In Re Hospitalization of Connor J.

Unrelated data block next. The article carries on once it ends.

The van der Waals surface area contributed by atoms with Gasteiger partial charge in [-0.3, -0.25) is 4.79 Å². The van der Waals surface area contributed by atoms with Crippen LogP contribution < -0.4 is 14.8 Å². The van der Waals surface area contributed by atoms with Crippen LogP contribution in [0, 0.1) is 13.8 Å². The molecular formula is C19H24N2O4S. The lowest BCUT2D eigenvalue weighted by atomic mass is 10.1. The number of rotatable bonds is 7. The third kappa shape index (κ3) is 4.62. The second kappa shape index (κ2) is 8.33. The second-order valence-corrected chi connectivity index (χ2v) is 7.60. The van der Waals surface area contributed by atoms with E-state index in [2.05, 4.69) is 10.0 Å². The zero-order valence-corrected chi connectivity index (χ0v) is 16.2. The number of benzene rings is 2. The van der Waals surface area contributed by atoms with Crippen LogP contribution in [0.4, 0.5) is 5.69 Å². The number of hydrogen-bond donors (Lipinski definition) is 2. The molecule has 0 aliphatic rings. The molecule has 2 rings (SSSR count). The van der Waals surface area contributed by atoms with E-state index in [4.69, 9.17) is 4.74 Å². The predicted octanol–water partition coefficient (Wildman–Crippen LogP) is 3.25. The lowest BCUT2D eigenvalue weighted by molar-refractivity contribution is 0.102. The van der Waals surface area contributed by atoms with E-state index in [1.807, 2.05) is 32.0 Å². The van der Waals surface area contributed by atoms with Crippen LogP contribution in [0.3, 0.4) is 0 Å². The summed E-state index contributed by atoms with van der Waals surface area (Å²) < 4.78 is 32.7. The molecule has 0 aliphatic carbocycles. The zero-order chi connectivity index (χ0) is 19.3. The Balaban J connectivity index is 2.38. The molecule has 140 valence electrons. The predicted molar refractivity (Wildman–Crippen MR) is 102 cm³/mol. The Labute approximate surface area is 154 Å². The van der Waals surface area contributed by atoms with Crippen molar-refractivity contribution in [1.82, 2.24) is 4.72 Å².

Connor J. was living at a shelter for homeless youth, when his psychiatric condition allegedly began to deteriorate. A social worker filed a petition in superior court seeking authority to hospitalize Connor for evaluation. The petition noted Connor had a history of suicidal thoughts; that he had been diagnosed at various times with depression, anxiety, post-traumatic stress disorder, and oppositional defiant disorder; and that he had been treated for mental illness in the past at a hospital and several counseling centers. Connor was transported to Alaska Psychiatric Institute (API) for an evaluation. A few days later API filed a petition for 30-day commitment and a proceedings were initiated that lead to his commitment. The superior court issued a 30-day involuntary commitment order after finding that Connor was "gravely disabled" and there were no less restrictive alternatives to hospitalization. The respondent appealed, arguing that it was plain error to find he waived his statutory right to be present at the commitment hearing, that it was clear error to find there were no less restrictive alternatives, and that the commitment order should be amended to omit a finding that he posed a danger to others, a finding the superior court meant to reject. The Alaska Supreme Court concluded it was not plain error to find that the respondent waived his presence at the hearing. We further conclude that it was not clear error to find that there were no less restrictive alternatives to a 30-day hospital commitment. However, because there was no dispute that the “danger to others” finding should not have been included in the commitment order, the case was remanded for issuance of a corrected order. View "In Re Hospitalization of Connor J." on Justia Law